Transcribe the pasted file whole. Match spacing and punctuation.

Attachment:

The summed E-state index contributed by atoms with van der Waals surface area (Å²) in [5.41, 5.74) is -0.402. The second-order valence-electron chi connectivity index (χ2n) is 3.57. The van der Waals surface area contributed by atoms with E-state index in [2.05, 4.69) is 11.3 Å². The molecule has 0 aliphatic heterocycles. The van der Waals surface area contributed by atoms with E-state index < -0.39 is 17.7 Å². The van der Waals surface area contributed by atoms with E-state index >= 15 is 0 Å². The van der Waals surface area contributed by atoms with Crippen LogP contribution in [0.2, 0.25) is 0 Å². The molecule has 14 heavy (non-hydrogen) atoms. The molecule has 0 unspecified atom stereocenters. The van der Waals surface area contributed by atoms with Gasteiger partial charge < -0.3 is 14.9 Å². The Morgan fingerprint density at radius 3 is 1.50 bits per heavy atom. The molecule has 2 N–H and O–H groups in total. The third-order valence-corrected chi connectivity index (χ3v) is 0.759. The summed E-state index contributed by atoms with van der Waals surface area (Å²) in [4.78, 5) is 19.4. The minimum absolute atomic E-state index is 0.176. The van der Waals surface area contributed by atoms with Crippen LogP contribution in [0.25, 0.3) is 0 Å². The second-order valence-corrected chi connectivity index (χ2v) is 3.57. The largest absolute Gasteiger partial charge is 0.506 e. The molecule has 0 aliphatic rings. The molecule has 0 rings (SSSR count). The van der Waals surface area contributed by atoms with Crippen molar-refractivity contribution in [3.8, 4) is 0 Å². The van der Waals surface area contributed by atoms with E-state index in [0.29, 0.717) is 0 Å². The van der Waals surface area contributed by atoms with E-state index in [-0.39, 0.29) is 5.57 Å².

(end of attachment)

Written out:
The summed E-state index contributed by atoms with van der Waals surface area (Å²) in [5.41, 5.74) is -0.402. The second-order valence-electron chi connectivity index (χ2n) is 3.57. The van der Waals surface area contributed by atoms with E-state index in [2.05, 4.69) is 11.3 Å². The molecule has 0 aliphatic heterocycles. The van der Waals surface area contributed by atoms with E-state index < -0.39 is 17.7 Å². The van der Waals surface area contributed by atoms with E-state index >= 15 is 0 Å². The van der Waals surface area contributed by atoms with Crippen LogP contribution in [0.2, 0.25) is 0 Å². The molecule has 14 heavy (non-hydrogen) atoms. The molecule has 0 unspecified atom stereocenters. The van der Waals surface area contributed by atoms with Gasteiger partial charge < -0.3 is 14.9 Å². The Morgan fingerprint density at radius 3 is 1.50 bits per heavy atom. The molecule has 2 N–H and O–H groups in total. The third-order valence-corrected chi connectivity index (χ3v) is 0.759. The summed E-state index contributed by atoms with van der Waals surface area (Å²) in [4.78, 5) is 19.4. The minimum absolute atomic E-state index is 0.176. The van der Waals surface area contributed by atoms with Crippen LogP contribution in [0.25, 0.3) is 0 Å². The second-order valence-corrected chi connectivity index (χ2v) is 3.57. The largest absolute Gasteiger partial charge is 0.506 e. The molecule has 0 aliphatic rings. The molecule has 0 rings (SSSR count). The van der Waals surface area contributed by atoms with Crippen molar-refractivity contribution in [3.8, 4) is 0 Å². The van der Waals surface area contributed by atoms with E-state index in [0.29, 0.717) is 0 Å². The van der Waals surface area contributed by atoms with E-state index in [-0.39, 0.29) is 5.57 Å².